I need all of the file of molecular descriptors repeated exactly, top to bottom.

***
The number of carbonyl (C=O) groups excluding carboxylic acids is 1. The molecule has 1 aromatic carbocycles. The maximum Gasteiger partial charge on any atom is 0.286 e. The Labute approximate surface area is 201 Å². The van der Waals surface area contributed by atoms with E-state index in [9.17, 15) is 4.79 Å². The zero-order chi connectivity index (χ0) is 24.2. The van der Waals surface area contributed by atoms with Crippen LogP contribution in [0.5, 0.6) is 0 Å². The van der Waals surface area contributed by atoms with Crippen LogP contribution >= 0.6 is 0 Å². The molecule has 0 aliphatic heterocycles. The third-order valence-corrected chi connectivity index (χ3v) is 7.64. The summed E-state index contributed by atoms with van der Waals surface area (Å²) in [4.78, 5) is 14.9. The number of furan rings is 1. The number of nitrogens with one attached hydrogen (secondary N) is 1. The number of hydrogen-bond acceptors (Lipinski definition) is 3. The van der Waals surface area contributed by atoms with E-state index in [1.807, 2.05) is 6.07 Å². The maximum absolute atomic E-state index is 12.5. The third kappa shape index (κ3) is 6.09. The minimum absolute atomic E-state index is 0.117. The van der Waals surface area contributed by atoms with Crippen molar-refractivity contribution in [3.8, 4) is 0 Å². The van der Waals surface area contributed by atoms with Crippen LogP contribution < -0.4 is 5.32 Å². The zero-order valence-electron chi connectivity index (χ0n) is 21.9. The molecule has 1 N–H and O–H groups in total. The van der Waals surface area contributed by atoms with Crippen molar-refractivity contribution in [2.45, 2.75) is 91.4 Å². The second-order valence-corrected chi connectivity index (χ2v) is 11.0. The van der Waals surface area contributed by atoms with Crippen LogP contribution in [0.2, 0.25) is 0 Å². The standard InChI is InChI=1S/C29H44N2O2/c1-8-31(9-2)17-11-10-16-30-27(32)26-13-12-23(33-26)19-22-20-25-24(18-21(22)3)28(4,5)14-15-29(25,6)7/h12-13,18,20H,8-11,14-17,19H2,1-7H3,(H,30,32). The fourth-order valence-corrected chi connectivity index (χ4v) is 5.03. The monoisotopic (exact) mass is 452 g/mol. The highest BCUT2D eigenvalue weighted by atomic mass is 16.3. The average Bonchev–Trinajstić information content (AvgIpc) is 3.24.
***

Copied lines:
The number of carbonyl (C=O) groups excluding carboxylic acids is 1. The molecule has 1 aromatic carbocycles. The maximum Gasteiger partial charge on any atom is 0.286 e. The Labute approximate surface area is 201 Å². The van der Waals surface area contributed by atoms with E-state index in [9.17, 15) is 4.79 Å². The zero-order chi connectivity index (χ0) is 24.2. The van der Waals surface area contributed by atoms with Crippen LogP contribution in [0.5, 0.6) is 0 Å². The van der Waals surface area contributed by atoms with Crippen LogP contribution >= 0.6 is 0 Å². The molecule has 0 aliphatic heterocycles. The third-order valence-corrected chi connectivity index (χ3v) is 7.64. The summed E-state index contributed by atoms with van der Waals surface area (Å²) in [4.78, 5) is 14.9. The number of furan rings is 1. The number of nitrogens with one attached hydrogen (secondary N) is 1. The number of hydrogen-bond acceptors (Lipinski definition) is 3. The van der Waals surface area contributed by atoms with E-state index in [1.807, 2.05) is 6.07 Å². The maximum absolute atomic E-state index is 12.5. The third kappa shape index (κ3) is 6.09. The minimum absolute atomic E-state index is 0.117. The van der Waals surface area contributed by atoms with Crippen molar-refractivity contribution in [3.8, 4) is 0 Å². The van der Waals surface area contributed by atoms with Crippen LogP contribution < -0.4 is 5.32 Å². The zero-order valence-electron chi connectivity index (χ0n) is 21.9. The molecule has 1 N–H and O–H groups in total. The van der Waals surface area contributed by atoms with Crippen molar-refractivity contribution in [2.45, 2.75) is 91.4 Å². The second-order valence-corrected chi connectivity index (χ2v) is 11.0. The van der Waals surface area contributed by atoms with Crippen LogP contribution in [0.2, 0.25) is 0 Å². The standard InChI is InChI=1S/C29H44N2O2/c1-8-31(9-2)17-11-10-16-30-27(32)26-13-12-23(33-26)19-22-20-25-24(18-21(22)3)28(4,5)14-15-29(25,6)7/h12-13,18,20H,8-11,14-17,19H2,1-7H3,(H,30,32). The fourth-order valence-corrected chi connectivity index (χ4v) is 5.03. The monoisotopic (exact) mass is 452 g/mol. The highest BCUT2D eigenvalue weighted by atomic mass is 16.3. The average Bonchev–Trinajstić information content (AvgIpc) is 3.24.